What do you think?
I personally feel that all of the lines are good, but there’s a certain “oomph” missing from the Italian translation of “Here’s looking at you, kid.” I’m a translator myself, so I can appreciate the challenges of accurately conveying the meaning, subtext, context, idiom, flow, and timing of this iconic line. To be fair, “To your health, little girl” sounds much better in Italian than it does in English, but “Here’s looking at you” has a certain something that gets lost in translation. Not to say the translators did a poor job (I’m stumped for a better alternative!) but it does make the case for learning languages and watching movies in their original language whenever possible. Watching movies in Italian, I’ve often found that certain lines and expressions became much richer and fuller once I was able to understand the original dialogue instead of relying solely on the English subtitles.
If you’d like to improve Italian, as well as familiarize yourself with Italian culture (both historical and contemporary) here are some great film options, available on Amazon. (You can choose to buy the DVDs, buy or rent digital copies, or some, like Cinema Paradiso are available for free with an Amazon prime membership.)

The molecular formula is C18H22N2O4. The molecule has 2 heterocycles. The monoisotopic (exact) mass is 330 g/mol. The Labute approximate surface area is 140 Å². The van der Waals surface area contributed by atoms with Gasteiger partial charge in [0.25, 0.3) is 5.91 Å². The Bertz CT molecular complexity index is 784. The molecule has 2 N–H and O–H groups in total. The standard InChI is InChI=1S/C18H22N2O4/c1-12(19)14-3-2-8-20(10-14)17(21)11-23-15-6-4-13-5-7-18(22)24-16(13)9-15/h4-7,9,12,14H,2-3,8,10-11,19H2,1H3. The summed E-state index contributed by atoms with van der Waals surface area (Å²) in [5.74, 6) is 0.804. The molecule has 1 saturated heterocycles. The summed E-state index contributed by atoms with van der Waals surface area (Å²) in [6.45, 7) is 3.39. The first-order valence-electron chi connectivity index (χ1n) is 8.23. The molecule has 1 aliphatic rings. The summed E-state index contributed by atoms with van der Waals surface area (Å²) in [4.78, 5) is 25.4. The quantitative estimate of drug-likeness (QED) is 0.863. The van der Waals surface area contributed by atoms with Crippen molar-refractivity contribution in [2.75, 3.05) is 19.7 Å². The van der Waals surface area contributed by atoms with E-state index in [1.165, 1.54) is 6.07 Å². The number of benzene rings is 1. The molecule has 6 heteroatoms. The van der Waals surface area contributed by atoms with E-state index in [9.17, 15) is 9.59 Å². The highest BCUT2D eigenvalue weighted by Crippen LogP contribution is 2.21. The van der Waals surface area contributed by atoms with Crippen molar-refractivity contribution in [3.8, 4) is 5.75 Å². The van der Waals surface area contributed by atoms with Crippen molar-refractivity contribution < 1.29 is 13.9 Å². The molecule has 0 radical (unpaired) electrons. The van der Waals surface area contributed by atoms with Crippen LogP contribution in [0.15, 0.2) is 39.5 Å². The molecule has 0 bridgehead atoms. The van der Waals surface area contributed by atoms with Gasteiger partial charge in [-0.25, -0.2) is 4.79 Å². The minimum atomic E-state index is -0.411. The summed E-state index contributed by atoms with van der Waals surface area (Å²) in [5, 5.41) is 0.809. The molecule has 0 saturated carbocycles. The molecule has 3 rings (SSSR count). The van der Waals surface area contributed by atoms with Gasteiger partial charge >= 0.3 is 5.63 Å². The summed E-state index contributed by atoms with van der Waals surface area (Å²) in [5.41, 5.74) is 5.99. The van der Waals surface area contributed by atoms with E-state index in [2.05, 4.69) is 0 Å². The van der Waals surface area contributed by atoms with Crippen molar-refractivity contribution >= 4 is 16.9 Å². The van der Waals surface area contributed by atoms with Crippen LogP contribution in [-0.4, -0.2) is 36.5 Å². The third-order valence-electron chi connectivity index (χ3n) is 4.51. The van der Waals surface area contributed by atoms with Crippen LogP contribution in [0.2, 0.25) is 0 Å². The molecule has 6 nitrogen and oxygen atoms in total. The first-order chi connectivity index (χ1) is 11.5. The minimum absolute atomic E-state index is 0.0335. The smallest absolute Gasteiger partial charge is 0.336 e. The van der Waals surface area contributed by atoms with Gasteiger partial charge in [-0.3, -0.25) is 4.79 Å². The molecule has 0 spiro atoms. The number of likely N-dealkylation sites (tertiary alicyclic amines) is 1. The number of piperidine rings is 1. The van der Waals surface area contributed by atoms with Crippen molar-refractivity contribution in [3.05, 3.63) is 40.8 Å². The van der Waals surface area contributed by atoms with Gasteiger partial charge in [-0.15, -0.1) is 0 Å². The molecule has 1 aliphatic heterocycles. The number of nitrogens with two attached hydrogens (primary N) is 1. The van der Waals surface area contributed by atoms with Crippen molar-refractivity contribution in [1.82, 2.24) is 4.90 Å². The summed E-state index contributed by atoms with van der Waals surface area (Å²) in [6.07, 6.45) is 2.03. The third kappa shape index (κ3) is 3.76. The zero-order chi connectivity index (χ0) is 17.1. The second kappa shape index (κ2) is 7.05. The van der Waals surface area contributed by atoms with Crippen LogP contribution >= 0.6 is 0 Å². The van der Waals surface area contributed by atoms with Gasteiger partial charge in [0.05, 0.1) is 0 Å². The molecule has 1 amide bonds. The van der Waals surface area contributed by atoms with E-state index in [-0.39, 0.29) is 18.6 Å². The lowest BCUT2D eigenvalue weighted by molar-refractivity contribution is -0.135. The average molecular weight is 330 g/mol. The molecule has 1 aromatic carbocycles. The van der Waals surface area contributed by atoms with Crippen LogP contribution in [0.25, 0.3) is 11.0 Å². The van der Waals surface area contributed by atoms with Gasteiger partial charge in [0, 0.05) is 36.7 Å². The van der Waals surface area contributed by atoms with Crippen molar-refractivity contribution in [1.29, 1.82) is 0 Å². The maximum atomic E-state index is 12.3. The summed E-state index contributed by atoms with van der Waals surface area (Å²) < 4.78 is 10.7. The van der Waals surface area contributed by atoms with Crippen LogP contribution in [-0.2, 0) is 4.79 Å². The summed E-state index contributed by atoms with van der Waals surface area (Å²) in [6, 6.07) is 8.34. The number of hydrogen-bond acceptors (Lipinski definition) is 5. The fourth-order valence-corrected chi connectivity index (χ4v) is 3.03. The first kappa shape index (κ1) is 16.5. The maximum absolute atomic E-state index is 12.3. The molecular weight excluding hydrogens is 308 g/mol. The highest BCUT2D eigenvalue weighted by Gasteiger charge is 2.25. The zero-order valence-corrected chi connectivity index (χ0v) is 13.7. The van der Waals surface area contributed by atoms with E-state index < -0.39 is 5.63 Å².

I enjoyed all of the above films, but if you’re not sure where to start, may I suggest…
Ladri di Biciclette (The Bicycle Thief)
A classic by the famed director De Sica, and worth seeing- whether you’re interested in the Italian language or not.
Il Postino (The Postman)
Endearing and charming and also very interesting linguistically- a “simple”, barely comprehensible postman discovers poetry and the power of words thanks to Pablo Neruda and his beloved, Beatrice.
L’Ultimo Bacio (The Last Kiss)
An American version was also made of this film, but the original Italian one is much better! An interesting storyline about growing up and settling down, it features more contemporary situations and dialogue that are useful for learning common expressions and real, everyday Italian.